Understand the Causes and Risks Of Glaucoma & Schedule Routine Eye Exams
The American Academy of Ophthalmology has named January Glaucoma Awareness Month.
Glaucoma is a leading cause of irreversible blindness in the United States, while the most common presentation of glaucoma often has no noticeable symptoms in its early stages.
When glaucoma develops, vision loss progresses so gradually that people affected by the condition are often unaware of it until their sight has already been compromised.
Due to the lack of symptoms in most cases of glaucoma, the American Academy of Ophthalmology advises the public that the best defense against developing glaucoma-related blindness is to maintain routine, comprehensive eye exams.
Dr. Steven Rhee of Hawaiian Eye of Hawaiian Eye Center shares, “Like many illnesses that progress slowly over time, the best preventative measure against developing vision loss from glaucoma is by early detection of symptoms, only possible by having regular eye exams. When glaucoma is in its early stages, most vision loss is preventable with early detection and medical intervention.”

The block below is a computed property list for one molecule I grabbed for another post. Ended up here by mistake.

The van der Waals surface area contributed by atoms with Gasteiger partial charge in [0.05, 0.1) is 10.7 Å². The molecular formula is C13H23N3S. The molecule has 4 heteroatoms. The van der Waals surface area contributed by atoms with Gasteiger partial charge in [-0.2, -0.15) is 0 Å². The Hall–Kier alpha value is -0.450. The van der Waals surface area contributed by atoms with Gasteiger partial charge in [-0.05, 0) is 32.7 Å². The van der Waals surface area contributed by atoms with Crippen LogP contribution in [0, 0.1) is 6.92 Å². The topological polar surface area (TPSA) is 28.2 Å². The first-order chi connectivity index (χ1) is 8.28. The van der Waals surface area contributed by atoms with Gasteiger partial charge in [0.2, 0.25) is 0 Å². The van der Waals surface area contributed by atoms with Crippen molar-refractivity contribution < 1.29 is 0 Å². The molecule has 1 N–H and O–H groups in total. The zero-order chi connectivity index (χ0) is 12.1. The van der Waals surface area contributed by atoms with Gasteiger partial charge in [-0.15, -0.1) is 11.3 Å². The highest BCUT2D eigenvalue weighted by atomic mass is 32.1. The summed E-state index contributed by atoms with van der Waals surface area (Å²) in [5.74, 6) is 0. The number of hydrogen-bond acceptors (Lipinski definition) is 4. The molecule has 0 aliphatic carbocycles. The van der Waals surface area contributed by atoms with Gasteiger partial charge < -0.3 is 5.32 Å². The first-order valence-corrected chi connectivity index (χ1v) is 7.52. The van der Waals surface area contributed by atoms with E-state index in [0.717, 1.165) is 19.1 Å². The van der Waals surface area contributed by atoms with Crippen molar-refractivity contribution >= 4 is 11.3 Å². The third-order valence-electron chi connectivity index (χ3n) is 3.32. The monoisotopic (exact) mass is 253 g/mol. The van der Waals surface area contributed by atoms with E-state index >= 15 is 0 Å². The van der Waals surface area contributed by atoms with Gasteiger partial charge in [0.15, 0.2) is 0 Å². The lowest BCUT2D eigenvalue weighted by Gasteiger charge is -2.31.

The most common form of glaucoma is open-angle glaucoma, in which the drainage angle for eye fluid remains open.
Open-angle glaucoma is the most common presentation with the gradual onset of symptoms, without pain.
Less common types of glaucoma include closed-angle glaucoma and normal-tension glaucoma, which can come on gradually or suddenly. The sudden presentation may involve severe eye pain, blurred vision, and other bodily symptoms.
Those most at risk of developing glaucoma include those:
– Aged 40 and older
– Who are siblings of people diagnosed with glaucoma or have a family history of glaucoma
– Of African and Hispanic descent in older age groups
– Diagnosed with diabetes or high blood pressure
– Who have had an eye injury or eye surgery
Most known risk factors of glaucoma are not preventable and the optic nerve is unable to regenerate after any damage has occurred.
However, glaucoma can be controlled with an early diagnosis and treatment to slow down or stop further damage. Treatment for glaucoma ranges from topical medications to laser surgery, which helps to lower the internal pressure of the eye and resulting symptoms.
For people of older age groups or with a family history of glaucoma should have a comprehensive dilated eye exam every two to three years from an eye care professional to check for glaucoma and other eye diseases. People at higher risk of developing glaucoma should get eye exams annually, including those 40 and over or with other known risk factors.